Eye on Telehealth – Major Medicare Expansion for Treatment of Opioid Abuse Effective July 1, 2019

January 14, 2019

By: Raul A. Tabora, Jr. and Craig W. Anderson

Starting this July 1, 2019, new laws and regulations will expand the payment for telehealth for those having certain substance use disorders by allowing Opioid Treatment Programs (OTP) to provide telehealth visits to Medicare beneficiaries while they are at home. In an interim final rule implementing a provision from the Substance Use-Disorder Prevention that Promotes Opioid Recovery and Treatment for Patients and Communities Act (referred to as the “SUPPORT Act”), CMS is removing the “originating site geographic requirements” and adding the home of an individual as a permissible originating site for telehealth services furnished for purposes of treatment of a substance use disorder or a co-occurring mental health disorder. The rule is available here.

Traditionally, the Medicare Act has allowed CMS to specify additional Medicare telehealth services using an annual process to add or delete services from the Medicare telehealth list. However, section 1834(m)(4)(C) of the Act limits the scope of Medicare telehealth services for which payment may be made to those furnished to a beneficiary who is located in certain types of originating sites in certain, mostly rural, areas. The law does not provide any authority to change the limitations relating to geography, patient setting, or type of furnishing practitioner because these requirements are specified in statute. Acting now under changes enacted under the SUPPORT Act, both the rural limitations and the “patient setting” limits have been removed. (Note that this also applies as well under sections 50302, 50324, and 50325 of the Bipartisan Budget Act of 2018 (BBA 18) (Pub. L. 115-123); the law removed the limitations relating to geography and patient setting for certain telehealth services, including for certain home dialysis end-stage renal disease-related services, services furnished by practitioners in certain Accountable Care Organizations, and acute stroke-related services, respectively. Future updates will cover these areas.)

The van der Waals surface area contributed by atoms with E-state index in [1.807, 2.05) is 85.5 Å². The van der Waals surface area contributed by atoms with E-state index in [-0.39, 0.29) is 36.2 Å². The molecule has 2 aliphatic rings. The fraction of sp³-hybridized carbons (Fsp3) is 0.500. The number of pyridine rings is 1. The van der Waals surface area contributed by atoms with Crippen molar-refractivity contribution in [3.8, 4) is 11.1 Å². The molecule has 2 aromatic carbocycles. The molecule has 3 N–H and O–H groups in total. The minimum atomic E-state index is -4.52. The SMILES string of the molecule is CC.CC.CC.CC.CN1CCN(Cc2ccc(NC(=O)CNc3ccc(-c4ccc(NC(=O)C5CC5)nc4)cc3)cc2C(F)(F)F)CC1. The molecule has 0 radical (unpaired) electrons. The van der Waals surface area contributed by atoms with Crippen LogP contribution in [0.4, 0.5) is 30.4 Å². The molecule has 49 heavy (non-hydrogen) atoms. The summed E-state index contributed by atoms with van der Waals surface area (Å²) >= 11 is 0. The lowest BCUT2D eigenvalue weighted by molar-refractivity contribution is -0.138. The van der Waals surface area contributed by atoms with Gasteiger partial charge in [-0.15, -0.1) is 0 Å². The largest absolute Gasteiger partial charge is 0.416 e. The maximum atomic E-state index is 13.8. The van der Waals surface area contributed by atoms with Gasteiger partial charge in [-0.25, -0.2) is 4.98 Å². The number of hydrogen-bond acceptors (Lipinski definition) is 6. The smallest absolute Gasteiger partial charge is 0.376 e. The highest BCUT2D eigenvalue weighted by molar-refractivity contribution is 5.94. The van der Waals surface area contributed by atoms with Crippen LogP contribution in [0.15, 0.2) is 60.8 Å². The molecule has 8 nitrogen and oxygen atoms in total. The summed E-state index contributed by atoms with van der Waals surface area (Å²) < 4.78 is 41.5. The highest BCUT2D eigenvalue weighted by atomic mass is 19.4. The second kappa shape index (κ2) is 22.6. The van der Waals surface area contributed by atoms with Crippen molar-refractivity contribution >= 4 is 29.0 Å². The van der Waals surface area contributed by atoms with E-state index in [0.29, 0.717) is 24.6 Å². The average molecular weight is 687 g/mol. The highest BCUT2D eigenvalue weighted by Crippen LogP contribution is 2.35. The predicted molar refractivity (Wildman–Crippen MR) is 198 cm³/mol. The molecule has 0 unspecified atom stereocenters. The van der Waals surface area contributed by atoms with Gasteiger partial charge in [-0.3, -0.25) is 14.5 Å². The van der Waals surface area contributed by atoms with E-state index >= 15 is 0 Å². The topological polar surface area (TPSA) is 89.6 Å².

The services which may be covered by these changes include all of the pre-approved telehealth HCPCS codes established by CMS to date. In this regard, section 2001 of the SUPPORT Act did not change Medicare telehealth laws which limit the scope of telehealth services to those on the Medicare telehealth list. According to the CMS Interim Final Rule, health care providers will be responsible for assessing whether individuals have a substance use disorder diagnosis and whether it would be clinically appropriate to furnish telehealth services for the treatment of the individual’s substance use disorder or a co-occurring mental health disorder. 

Further insights will be offered by Bond’s Health Law group. For example, looking at the regulations published by OASAS, “telepractice” is only permitted at originating sites authorized by OASAS. (14 NYCRR § 830.5(a)(3).) Currently, guidance provides for a host of “general program standards,” which include requirements on the originating site. Standards include requirements for such things as access to and protection of patient records, physical environment (lighting, backdrop, etc.), and training on emergency procedures. These standards do not take into account an individual’s personal residence as serving as the “originating site” of the telehealth visit. A host of issues are raised by the new Medicare reimbursement standard such as:

  1. Scrutiny of licensure issues for OTPs in New York.
  2. Standards on the Medicaid side and guidance by OASAS, OMH, OPWDD, DOH and other agencies.
  3. IT and Cybersecurity requirements for Skype, smart phones, and other technology available outside of structured settings.
  4. Interplay of telehealth visits with Medically Assisted Treatment and enhanced authority for prescriptions covering opioid abuse.